Weight Loss

Husband has stage 4 inoperable bowel cancer.  Having palliative chemo which is giving him chronic fatigue.  During his two week gap between chemo sessions he has lost nearly 5kgs.  This is the first time he has had dramatic weight loss on this new cycle of chemo and he has pain lower left abdomen.  I am becoming increasingly concerned about his mental health, he can't be bothered with anything "what's the point".  He will not seek counselling, I have tried to give him as much support as I possibly can.  He is giving up and I can't see his attitude improving.  I am just looking for some clarity, are his feelings purely emotional or is he nearing the end?  No one seems to be able to tell me the answers to my questions but I am a very practical person who needs to be prepared if the end of life is coming quicker than we anticipated.  I don't want to force him to speak to someone if he is nearing the end.  I am getting frustrated and angry with his attitude and don't know whether to be tough on him to make him more upbeat or more empathetic if he is nearing the end.  I am struggling to deal with his negative attitude all the time and his total disregard to my feelings, frustrations and emotions.  Any thoughts or suggestions would be gratefully received.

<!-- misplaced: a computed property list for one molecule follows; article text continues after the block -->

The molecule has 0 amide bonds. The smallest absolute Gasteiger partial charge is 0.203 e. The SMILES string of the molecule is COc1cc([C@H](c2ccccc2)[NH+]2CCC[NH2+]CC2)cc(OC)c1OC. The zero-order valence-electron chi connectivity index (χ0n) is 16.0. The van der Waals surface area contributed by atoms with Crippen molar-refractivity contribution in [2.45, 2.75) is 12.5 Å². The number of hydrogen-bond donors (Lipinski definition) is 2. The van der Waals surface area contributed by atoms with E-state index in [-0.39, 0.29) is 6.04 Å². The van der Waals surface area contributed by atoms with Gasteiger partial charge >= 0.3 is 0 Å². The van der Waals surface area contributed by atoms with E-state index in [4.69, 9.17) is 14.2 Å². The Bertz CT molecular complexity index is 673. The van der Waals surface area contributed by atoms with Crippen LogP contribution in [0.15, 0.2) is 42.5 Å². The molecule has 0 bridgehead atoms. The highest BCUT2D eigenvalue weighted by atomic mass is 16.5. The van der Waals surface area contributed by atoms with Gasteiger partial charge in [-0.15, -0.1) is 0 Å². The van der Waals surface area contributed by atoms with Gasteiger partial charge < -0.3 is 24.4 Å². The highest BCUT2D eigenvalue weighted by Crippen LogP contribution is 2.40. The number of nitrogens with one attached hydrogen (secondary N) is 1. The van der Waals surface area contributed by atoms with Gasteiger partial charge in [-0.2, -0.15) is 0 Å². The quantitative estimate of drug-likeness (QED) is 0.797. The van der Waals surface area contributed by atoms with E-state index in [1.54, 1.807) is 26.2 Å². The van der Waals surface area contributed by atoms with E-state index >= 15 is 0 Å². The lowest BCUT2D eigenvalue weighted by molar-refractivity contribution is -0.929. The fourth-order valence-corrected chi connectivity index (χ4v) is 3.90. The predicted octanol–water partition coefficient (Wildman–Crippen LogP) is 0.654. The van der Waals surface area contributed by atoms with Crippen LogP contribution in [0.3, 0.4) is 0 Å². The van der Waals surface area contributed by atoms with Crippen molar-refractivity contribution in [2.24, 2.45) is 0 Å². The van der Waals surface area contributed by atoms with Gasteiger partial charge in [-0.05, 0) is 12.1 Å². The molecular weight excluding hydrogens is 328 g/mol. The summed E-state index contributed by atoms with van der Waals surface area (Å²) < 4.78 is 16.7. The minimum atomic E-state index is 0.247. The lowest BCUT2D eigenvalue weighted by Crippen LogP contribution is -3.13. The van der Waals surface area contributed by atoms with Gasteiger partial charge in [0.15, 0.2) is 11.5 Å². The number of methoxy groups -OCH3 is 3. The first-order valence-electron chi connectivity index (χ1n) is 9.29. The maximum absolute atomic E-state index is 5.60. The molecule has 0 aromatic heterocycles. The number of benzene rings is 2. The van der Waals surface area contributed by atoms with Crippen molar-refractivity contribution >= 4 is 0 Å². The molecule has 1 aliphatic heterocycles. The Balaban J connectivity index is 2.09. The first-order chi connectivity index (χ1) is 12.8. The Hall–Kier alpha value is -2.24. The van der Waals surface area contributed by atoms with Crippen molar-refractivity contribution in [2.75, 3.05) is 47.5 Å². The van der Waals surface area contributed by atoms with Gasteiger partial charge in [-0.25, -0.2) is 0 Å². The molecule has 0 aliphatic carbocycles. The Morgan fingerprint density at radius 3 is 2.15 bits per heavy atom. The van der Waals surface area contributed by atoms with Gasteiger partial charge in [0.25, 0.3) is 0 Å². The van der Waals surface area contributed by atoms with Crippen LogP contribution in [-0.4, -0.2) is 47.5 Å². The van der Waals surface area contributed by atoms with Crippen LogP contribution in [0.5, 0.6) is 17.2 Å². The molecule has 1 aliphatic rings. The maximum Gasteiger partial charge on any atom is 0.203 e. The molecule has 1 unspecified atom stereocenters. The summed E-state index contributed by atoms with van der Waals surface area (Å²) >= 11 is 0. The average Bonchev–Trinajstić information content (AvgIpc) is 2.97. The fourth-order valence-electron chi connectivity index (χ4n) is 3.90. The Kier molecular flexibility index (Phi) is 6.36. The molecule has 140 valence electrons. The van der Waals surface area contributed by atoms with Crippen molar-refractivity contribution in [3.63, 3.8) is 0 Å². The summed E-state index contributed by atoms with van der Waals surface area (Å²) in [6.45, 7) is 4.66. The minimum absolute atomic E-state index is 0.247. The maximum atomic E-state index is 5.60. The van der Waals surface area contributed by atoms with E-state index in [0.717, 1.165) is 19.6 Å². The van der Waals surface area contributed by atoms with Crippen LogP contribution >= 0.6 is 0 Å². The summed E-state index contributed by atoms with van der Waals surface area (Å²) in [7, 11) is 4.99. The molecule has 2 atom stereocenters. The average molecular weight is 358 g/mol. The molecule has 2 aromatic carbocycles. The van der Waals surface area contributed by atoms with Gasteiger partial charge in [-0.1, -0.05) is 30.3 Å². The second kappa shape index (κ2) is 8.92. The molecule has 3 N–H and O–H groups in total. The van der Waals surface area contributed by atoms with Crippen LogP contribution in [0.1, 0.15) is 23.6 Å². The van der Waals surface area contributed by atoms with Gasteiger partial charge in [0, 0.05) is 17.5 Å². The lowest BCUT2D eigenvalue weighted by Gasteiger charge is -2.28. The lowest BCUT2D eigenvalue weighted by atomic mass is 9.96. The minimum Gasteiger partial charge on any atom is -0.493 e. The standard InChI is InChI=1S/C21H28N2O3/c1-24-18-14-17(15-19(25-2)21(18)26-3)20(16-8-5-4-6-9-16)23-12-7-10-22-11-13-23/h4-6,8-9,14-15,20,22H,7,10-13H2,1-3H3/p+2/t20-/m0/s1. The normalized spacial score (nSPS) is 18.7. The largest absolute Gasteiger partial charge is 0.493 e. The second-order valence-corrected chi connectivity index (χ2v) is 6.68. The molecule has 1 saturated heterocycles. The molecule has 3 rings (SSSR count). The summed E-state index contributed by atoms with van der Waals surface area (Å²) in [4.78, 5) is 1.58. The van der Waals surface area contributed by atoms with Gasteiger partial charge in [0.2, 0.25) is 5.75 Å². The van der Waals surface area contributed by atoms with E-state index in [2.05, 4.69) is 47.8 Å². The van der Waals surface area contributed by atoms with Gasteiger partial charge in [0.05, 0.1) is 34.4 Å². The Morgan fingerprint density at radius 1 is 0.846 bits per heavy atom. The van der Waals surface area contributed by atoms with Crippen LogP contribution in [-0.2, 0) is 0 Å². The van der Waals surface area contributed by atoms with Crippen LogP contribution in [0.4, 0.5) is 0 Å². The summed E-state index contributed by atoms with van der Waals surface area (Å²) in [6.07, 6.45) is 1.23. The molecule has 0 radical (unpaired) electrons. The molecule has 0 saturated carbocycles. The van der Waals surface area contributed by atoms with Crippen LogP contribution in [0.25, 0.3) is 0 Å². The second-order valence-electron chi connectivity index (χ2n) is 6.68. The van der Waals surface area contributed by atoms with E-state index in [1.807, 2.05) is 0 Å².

• Hi

    Thank you for reaching out for support and welcome to the online community.

    It’s natural to feel worried when you see changes in how your husband is looking and feeling. We would advise you calling the hospital team to let them know what your concerns are. If your husband has not given permission for the team to talk about his cancer and condition, the team can still listen and take the information on board. If possible, encourage your husband to talk with the team about how he is feeling and coping.

    You mention not knowing if he is nearing the end of his life. This is a difficult question even for the doctors looking after him to answer. This is a question you may need a bit of guidance on from his team if your husband gives permission for you to talk to them. There can be situations where the relative needs to know the answer to the question to plan and the patient chooses not to know.

    It’s not uncommon for people having palliative treatment to feel depressed or despondent about life and what lies ahead .

    Fatigue, weight loss, negative thoughts and low mood may indeed be due to the physical and emotional side-effects of the treatment. However, we would encourage you to have an open chat with your husband about how his actions are affecting you. Share with him how worried you are, sometimes we may fear being honest about our own feelings as we are not the person having treatment. You look after your husband, so it is important your voice is heard and listened to. He may be totally unaware how you are feeling just now or not want to burden you with his negative thoughts.

    Talking therapies may be an option for you both to consider as ways of getting help with your emotions. It is important you look after your own health and wellbeing at this time, so you can support your husband.

    If you want to chat this through with one of our nurses then give us a call on the Macmillan Support Line.

    I hope this is helpful

    Best wishes

    Lorraine- Macmillan Information Nurse Specialist